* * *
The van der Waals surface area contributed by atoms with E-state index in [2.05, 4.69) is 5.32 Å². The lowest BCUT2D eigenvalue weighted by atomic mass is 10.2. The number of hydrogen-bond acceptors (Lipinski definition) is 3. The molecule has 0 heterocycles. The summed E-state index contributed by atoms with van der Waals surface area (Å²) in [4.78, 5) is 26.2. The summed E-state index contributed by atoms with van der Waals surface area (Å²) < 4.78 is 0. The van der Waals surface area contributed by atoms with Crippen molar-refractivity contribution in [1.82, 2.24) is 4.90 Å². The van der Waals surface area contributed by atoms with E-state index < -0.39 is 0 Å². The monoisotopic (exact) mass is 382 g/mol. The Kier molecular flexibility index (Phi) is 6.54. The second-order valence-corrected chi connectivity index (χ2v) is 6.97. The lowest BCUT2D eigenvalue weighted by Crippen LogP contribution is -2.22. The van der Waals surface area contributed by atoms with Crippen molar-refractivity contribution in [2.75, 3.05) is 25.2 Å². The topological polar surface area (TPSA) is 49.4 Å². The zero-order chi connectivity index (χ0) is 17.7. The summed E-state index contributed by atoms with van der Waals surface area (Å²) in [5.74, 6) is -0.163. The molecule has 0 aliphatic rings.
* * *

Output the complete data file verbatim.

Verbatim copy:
The van der Waals surface area contributed by atoms with E-state index in [2.05, 4.69) is 5.32 Å². The lowest BCUT2D eigenvalue weighted by atomic mass is 10.2. The number of hydrogen-bond acceptors (Lipinski definition) is 3. The molecule has 0 heterocycles. The summed E-state index contributed by atoms with van der Waals surface area (Å²) in [4.78, 5) is 26.2. The summed E-state index contributed by atoms with van der Waals surface area (Å²) < 4.78 is 0. The van der Waals surface area contributed by atoms with Crippen molar-refractivity contribution in [1.82, 2.24) is 4.90 Å². The van der Waals surface area contributed by atoms with E-state index < -0.39 is 0 Å². The monoisotopic (exact) mass is 382 g/mol. The Kier molecular flexibility index (Phi) is 6.54. The second-order valence-corrected chi connectivity index (χ2v) is 6.97. The lowest BCUT2D eigenvalue weighted by Crippen LogP contribution is -2.22. The van der Waals surface area contributed by atoms with Crippen molar-refractivity contribution in [2.75, 3.05) is 25.2 Å². The topological polar surface area (TPSA) is 49.4 Å². The zero-order chi connectivity index (χ0) is 17.7. The summed E-state index contributed by atoms with van der Waals surface area (Å²) in [5.74, 6) is -0.163. The molecule has 0 aliphatic rings.